But if it's not blowing air at all, then it's a simpler electrical issue.

Technically an AC system should be filled by weight, not by pressure (and the refrigerant should be recovered when it's evacuated, not vented, though that has no impact on the operation of the system) - has it held up long-term?

And I agree, this looks like a much easier problem to work with.
this was 11 years ago, and I had the car for. ..3 years (not sure) after that. No issues

HipGnosis

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Re: Best way to start learning about car maintenance?
« Reply #21 on: June 23, 2016, 12:16:25 PM »
I am a big believer in following the owner's manual maintenance schedule religiously.  Find another mechanic if they try to get you to deviate from it.
I can't take the manual as gospel.   A mechanic knows that the manual was written by engineers, edited by bean counters and proofed by lawyers.   Sometimes (just sometimes) they are wrong. A GOOD mechanic knows when.

HipGnosis

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Re: Best way to start learning about car maintenance?
« Reply #22 on: June 23, 2016, 12:43:33 PM »
The best way to learn is to do.
But I'm the son of an auto mechanic (when he was young) who is the son of an auto service garage owner (his whole life).
Yes, internet and esp youtube are awesome.  But even they can be lacking - I always assume they did the actual 'fix' and then just do it 'again' with the camera on.  It's not exactly the same thing

Some things I've learned over the years that they don't show or tell;
You're going to get dirty - have cleaning supplies ready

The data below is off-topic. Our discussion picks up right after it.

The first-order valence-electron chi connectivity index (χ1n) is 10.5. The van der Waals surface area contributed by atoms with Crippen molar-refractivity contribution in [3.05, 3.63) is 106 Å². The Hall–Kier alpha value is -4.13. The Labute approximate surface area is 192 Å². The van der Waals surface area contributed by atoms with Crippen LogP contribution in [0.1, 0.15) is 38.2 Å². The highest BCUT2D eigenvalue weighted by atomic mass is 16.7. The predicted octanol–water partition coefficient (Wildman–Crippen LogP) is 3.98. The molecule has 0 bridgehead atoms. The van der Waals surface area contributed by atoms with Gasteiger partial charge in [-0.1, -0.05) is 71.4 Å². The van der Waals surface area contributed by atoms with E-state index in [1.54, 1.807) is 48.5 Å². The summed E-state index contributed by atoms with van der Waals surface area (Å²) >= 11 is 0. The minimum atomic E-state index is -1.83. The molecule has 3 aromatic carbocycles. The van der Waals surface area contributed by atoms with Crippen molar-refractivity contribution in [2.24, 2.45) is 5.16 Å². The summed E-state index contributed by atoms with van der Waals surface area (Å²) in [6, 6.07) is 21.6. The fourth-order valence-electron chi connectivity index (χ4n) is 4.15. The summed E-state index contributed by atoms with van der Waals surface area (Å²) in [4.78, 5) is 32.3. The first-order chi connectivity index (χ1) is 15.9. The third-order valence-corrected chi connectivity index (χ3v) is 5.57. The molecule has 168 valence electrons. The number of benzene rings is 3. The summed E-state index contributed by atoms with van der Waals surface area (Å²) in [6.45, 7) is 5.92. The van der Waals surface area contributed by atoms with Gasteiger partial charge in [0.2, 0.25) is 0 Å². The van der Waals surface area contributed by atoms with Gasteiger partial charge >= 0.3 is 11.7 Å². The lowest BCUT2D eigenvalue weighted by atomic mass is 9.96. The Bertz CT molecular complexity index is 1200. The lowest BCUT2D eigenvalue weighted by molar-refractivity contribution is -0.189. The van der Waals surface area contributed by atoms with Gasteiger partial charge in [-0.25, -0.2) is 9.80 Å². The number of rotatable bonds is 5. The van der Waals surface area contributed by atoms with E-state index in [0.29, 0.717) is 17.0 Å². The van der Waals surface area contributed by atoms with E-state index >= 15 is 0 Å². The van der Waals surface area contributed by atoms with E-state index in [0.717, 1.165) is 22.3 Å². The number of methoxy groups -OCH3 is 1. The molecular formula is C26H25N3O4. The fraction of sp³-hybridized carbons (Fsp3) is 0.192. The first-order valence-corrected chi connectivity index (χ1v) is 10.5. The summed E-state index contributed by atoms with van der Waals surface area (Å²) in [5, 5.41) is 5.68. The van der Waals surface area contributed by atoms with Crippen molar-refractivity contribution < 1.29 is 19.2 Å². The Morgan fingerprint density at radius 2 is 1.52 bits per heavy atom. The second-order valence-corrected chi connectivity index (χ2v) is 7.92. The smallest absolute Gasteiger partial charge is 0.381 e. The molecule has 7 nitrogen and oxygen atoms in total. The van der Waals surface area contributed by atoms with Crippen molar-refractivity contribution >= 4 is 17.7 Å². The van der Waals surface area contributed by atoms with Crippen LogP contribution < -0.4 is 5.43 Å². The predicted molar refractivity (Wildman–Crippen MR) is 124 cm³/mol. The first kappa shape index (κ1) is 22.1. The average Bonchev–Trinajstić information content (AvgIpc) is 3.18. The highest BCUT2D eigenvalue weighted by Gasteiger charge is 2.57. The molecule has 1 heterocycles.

sub-note; hand degreasers are solvents, not soap. Put them on your hands w/o water, spread it around (as if you are washing your hands) and then give it a min to work before washing it off.  Laundry soap works as an alternative.  Can also be used to clean dirty parts and tools.
You're going to get your cloths dirty - don't toss all your old cloths.
You're going to need rags - I keep 4 by my tools; pretty clean, (just) dirty, oily, greasy
If you have to take off multiple parts;
  take pics before you start and as you go - can be a lifesaver during re-assembly
  lay the parts in the order you take them off
  For dealing with small parts; I keep an empty egg carton and paper towels w/ 'quilts'
If something could possibly go on more than one way; clean a 'line' on it's edge and on the part it goes onto, or mark them with a permanent marker - before you take the part off.
A thick carpet runner is nicer to lay on than pavement.  A carpet runner with rubber backing is nice on cold pavement and gravel.
Eye protection and mechanics gloves are really good ideas
Parts store workers aren't as knowledgeable as they use to be, but they have more info at their fingertips.
Some parts need a special tool to remove and/or install them.  Many parts stores will loan the tool(s) to you free if you buy the part from them - it's worth paying a bit more.
Some parts stores rent tools - Don't buy it if you're only going to use it once.

SimplyMarvie

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Re: Best way to start learning about car maintenance?
« Reply #23 on: June 24, 2016, 01:51:09 PM »
SimplyMarvie - what year, make and model of car do you own? Also, if you can provide the engine model/info, that would be great.

I habe access to AllData and I can try to help you pinpoint your electrical issue. 90% of the  time a blower that doesn't work is caused by a bad "blower resistor", also called a "final stage".

If you don't want to put the car info online, you can email me.

I have a 2005 BMW X5, European Specs, the 4.8is (I think? the other version is diesel and my car takes gas)

...And before I get facepunched for it, I live in Europe so it's actually cheaper to repair than my husband's beloved but impractical Honda. I also bought it cheap, it's in great shape, and it fits three car seats across the back.

SimplyMarvie

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Re: Best way to start learning about car maintenance?
« Reply #24 on: June 30, 2016, 11:38:38 AM »
Thank you so much for the tip! We've ordered the part, and we'll give it a shot ourselves -- worst case, I'll take the whole thing to the mechanic, but I do think that with a bit of help we can manage it. *crosses fingers*